Studying Early India: Archaeology, Texts and Historical Issues
Anthem Press, 2006 - History - 259 pages
This volume of essays focuses on the fresh set of problems that post-Independence historiography has brought to the fore. It covers areas such as the integration of archaeology with narratives of early Indian history; the trajectories of social change and social formation; the historical position of ideology and its shifts; and, importantly, how ways of communicating knowledge of the past is now increasingly under non-academic fundamentalist onslaught.
"Studying Early India" also investigates the profound impact of colonialism on the study of India's early past, the new methods and premises introduced into India by colonial studies and the variety of departures from traditional, pre-colonial modes of history-writing.
This new book on the methodological changes that confront the historian of precolonial India will consolidate Professor Chattopadhyaya's reputation as one of the foremost thinkers in his area of ancient and early medieval history.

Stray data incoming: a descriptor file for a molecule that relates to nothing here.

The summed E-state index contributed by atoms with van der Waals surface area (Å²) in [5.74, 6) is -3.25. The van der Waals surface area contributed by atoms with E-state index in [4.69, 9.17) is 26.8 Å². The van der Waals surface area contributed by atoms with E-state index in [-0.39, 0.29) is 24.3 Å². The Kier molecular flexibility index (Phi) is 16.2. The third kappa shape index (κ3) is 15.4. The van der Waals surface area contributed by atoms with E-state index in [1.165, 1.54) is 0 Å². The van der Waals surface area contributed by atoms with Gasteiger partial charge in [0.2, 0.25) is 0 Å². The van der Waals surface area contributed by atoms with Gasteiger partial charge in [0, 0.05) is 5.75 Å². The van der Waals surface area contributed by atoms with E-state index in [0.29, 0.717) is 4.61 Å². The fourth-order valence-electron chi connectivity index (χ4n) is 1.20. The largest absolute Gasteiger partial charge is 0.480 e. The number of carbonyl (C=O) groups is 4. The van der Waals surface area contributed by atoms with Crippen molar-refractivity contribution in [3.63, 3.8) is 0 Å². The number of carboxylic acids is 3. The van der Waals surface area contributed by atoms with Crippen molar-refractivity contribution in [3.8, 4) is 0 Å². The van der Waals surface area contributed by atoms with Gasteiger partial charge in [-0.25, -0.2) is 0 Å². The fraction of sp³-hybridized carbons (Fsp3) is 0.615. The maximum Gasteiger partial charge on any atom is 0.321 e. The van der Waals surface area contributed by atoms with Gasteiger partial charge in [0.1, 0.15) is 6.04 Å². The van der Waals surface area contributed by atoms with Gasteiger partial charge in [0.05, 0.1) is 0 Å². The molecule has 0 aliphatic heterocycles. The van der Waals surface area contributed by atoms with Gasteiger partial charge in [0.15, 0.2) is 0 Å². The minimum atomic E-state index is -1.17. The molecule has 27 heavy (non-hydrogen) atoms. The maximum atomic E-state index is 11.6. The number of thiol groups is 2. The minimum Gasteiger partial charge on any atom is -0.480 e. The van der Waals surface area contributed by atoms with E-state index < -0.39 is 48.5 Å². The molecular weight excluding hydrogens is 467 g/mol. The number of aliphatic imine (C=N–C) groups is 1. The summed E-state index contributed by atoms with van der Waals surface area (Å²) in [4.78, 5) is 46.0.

What people are saying - Write a review
We haven't found any reviews in the usual places.
Other editions - View all
Studying Early India: Archaeology, Texts, and Historical Issues
Limited preview - 2003
Ancient India appears archaeological associated attempt authority beginning Bengal Brahmanical Calcutta called century cited coins complex concerned considered constituted construction context continue correspond cultural deity Delhi distribution early historical early Indian early medieval Early Medieval India economic edition elements emergence epic essay essentially evidence example Excavations existence fact feudalism formation further goddess grants groups Gupta historians historiography important Indian feudalism Indian History inscription kind king land later located major material mentioned Muslim nature origin past pattern perhaps period perspective phase political position possible present problem Punjab R.S. Sharma recent record reference region relate religious represented royal rulers Rural seen settlement significant social society sources South space stage structure suggested temple texts tradition understand University urban centres village writings